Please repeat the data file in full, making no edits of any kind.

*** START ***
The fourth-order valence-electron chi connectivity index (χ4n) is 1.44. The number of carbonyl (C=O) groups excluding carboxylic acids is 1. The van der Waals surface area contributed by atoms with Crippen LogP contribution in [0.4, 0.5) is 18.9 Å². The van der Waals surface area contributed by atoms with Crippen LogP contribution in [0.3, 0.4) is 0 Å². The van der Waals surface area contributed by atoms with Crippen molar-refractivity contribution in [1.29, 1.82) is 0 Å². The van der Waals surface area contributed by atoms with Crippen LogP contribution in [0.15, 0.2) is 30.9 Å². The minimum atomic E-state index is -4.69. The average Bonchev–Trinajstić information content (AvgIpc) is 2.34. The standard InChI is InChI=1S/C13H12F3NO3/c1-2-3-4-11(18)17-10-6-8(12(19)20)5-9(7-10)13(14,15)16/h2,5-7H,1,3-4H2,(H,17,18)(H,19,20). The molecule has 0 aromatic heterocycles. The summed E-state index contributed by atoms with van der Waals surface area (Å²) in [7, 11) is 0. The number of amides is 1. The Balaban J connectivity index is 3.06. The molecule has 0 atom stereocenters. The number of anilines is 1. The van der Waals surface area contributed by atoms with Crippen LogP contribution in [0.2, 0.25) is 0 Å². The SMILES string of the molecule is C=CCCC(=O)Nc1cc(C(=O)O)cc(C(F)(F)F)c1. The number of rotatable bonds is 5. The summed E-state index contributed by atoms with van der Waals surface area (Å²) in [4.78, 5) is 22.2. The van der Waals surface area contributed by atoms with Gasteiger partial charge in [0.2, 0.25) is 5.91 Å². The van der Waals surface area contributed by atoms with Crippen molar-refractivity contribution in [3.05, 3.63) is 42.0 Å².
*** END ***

The fourth-order valence-electron chi connectivity index (χ4n) is 1.44. The number of carbonyl (C=O) groups excluding carboxylic acids is 1. The van der Waals surface area contributed by atoms with Crippen LogP contribution in [0.4, 0.5) is 18.9 Å². The van der Waals surface area contributed by atoms with Crippen LogP contribution in [0.3, 0.4) is 0 Å². The van der Waals surface area contributed by atoms with Crippen molar-refractivity contribution in [1.29, 1.82) is 0 Å². The van der Waals surface area contributed by atoms with Crippen LogP contribution in [0.15, 0.2) is 30.9 Å². The minimum atomic E-state index is -4.69. The average Bonchev–Trinajstić information content (AvgIpc) is 2.34. The standard InChI is InChI=1S/C13H12F3NO3/c1-2-3-4-11(18)17-10-6-8(12(19)20)5-9(7-10)13(14,15)16/h2,5-7H,1,3-4H2,(H,17,18)(H,19,20). The molecule has 0 aromatic heterocycles. The summed E-state index contributed by atoms with van der Waals surface area (Å²) in [7, 11) is 0. The number of amides is 1. The Balaban J connectivity index is 3.06. The molecule has 0 atom stereocenters. The number of anilines is 1. The van der Waals surface area contributed by atoms with Crippen LogP contribution in [0.2, 0.25) is 0 Å². The SMILES string of the molecule is C=CCCC(=O)Nc1cc(C(=O)O)cc(C(F)(F)F)c1. The number of rotatable bonds is 5. The summed E-state index contributed by atoms with van der Waals surface area (Å²) in [4.78, 5) is 22.2. The van der Waals surface area contributed by atoms with Gasteiger partial charge in [0.2, 0.25) is 5.91 Å². The van der Waals surface area contributed by atoms with Crippen molar-refractivity contribution in [3.05, 3.63) is 42.0 Å².